How does Shakespeare build and create tension in Act 3 scene 1?

“Romeo and Juliet” is a well-known romantic tragedy, written by the playwright William Shakespeare. Until Act 3 there is no real sign of tragedy, it appears simply to be a pleasant story of the romance between Romeo and Juliet, with family feuds going on in the background. There are other characters, though, for the fighting, such as Mercutio, the Prince’s cousin and Romeo’s best friend, and Juliet’s cousin Tybalt. Act 2 finishes with a marriage, one which should have ended the hatred between the houses of Montague and Capulet.

The story could have ended here, and all would have ended happily. Yet, in Act 3 the story has a terrible twist. Within minutes both Mercutio and Tybalt are slain, the former by the latter, and Tybalt by Romeo’s own hand. On the same day that he marries Juliet, he murders her cousin and is exiled from Verona.

Act 3 begins with Mercutio and Benvolio talking. Benvolio, with his foresight and desire to keep the peace, asks to “retire”, for “the day is hot” and there are “Capels” about.

This setting itself conveys the unease in the air, an almost pathetic fallacy whereby we see the heat of the day reflecting the boiling temperament of Mercutio. Benvolio can see that “the mad blood” of his fellows, especially Mercutio, longs for a fight. From Mercutio’s response, describing Benvolio as “as hot a Jack” as any in Italy, and following with reasons for which Benvolio would quarrel, which is really a more apt description of himself than Benvolio, the audience begins to sense this tension that Benvolio speaks of.

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Benvolio says that, were he such a man as Mercutio describes, he would be dead within “an hour and a quarter”. The great irony of this is that Mercutio, who is such a man, is dead within an hour and a quarter. The audience do not know this, but for those who have made the link it will greatly increase the tension of the scene.

Tybalt’s arrival is an excellent example of the tension Shakespeare creates simply through a change of characters on stage, showing an excellent use of stagecraft and manipulation of the audience, as it instantly heightens the tension, for beside from anything else, both he and Mercutio are quite explosive characters, and the audience know Mercutio to be in the mood for a fight. His first words to Tybalt are a provocative jest at Tybalt, asking him to “couple” his words “with a blow”. They continue this repartee, Tybalt insulting Mercutio by saying that he “consortest with Romeo”, implying that Mercutio is low-class and no better a companion than the consorts of musicians that might be hired for any price. Playing off this, Mercutio calls his sword his “fiddlestick… that shall make [Tybalt] dance”. All this builds the audience’s sense of tension and anticipation; they are expecting a fight now, as much as the characters within the play are desiring one. I feel that Shakespeare’s next move is very clever. He shifts the focus of the tension, and adds to the bustle of the play again, just shortly after bringing Tybalt on.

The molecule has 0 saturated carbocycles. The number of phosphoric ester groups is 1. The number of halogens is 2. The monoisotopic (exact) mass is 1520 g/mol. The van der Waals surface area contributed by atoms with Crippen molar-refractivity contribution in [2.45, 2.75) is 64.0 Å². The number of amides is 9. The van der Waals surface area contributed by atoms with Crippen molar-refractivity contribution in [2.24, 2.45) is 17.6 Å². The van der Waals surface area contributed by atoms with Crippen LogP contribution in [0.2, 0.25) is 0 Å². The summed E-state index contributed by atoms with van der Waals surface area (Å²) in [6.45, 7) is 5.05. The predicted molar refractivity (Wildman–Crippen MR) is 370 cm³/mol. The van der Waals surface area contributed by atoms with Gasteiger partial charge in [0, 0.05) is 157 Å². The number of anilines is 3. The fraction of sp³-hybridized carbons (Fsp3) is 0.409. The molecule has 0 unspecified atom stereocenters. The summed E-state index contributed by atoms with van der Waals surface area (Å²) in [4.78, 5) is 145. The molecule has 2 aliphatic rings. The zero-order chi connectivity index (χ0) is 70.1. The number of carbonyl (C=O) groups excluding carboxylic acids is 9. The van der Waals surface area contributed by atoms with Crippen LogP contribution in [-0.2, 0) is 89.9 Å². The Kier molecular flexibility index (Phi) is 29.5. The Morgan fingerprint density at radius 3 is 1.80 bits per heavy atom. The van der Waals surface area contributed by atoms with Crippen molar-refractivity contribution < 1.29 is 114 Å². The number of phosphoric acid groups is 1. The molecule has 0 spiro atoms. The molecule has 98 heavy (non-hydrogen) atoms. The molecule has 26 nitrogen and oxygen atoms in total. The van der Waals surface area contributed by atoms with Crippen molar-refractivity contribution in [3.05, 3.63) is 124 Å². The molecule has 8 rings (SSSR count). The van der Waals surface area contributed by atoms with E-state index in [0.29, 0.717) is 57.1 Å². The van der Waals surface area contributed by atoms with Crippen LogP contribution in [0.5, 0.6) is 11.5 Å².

By now bringing in Romeo, Shakespeare puts the tension between Mercutio and Tybalt on hold, and Tybalt says “peace be with [Mercutio]”, neither increasing nor decreasing it, but allowing it to hang in the air. At the same time, the audience are aware of the grudge Tybalt bears against Romeo, and the challenge which he sent to him, but of which Romeo is unaware. Dramatic irony is combined with this entrance to make it even more effective, for we as the audience know that Romeo is now tied to the Capulet family through his marriage to Juliet, this being “the reason that [he] have to love [Tybalt]” which “doth much excuse the appertaining rage” that Tybalt shows him, but none of the characters on stage know. If they had, this would certainly have changed the course of events in this scene. The audience are waiting for Romeo to tell the others of his marriage, increasing the expectation and nervous energy yet more.

Mercutio himself, as a character, builds the tension within the scene, for every one of his lines is like a spark to the tinder, and the audience are constantly waiting for one of them to set everything alight, and for the battle to begin. Lines fourteen to twenty-six give the impression of his frustration and desire for a fight, with each scenario building on top of the other, and his pace and wit quickening. He speaks of quarrelling with a man for having “a hair more or a hair less in his beard than [Benvolio has]”. He shows quite clearly that “[he cares] not” if he insults and upsets Tybalt, for he has no great regard for him. All that he says to Tybalt is provocative. With what the audience know of Tybalt, his temperament and that he is “apt enough” at fighting, seen at the beginning of the play, immediately after each line their attention is drawn to Tybalt’s response, the anticipation building, for surely Tybalt must at some point break, as he does. We see quite clearly Mercutio’s passion, in the form of outrage, both when “[Tybalt makes them] minstrels”, and when he says that “[he’ll] be hanged… if [Romeo] wear [Tybalt’s] livery”.

Tybalt makes no response to the second outburst, being focussed solely upon Romeo, “[his] man”, and the audience can feel Mercutio’s rage simmering. His outrage, bordering on disgust, at Romeo’s “calm, dishonourable, vile submission” is greater than the previous displays, for now he goes so far as to draw his sword against Tybalt, the “rat-catcher” as he calls him, playing on the meaning of his name and casual title. He continues this, saying that he would have “but one of [Tybalt’s] nine lives” and then “dry-beat the rest of the eight”. His direct challenge to Tybalt, telling him to draw his sword “by the ears”, “lest {his own] be about [Tybalt’s] ears”, is the final spark to set everything off, Tybalt now being “for[him]” and drawing his sword. This fight is now the first peak of tension in the scene, and the audience is completely captivated, their anticipation, their expectation, perhaps even their desire finally being satisfied.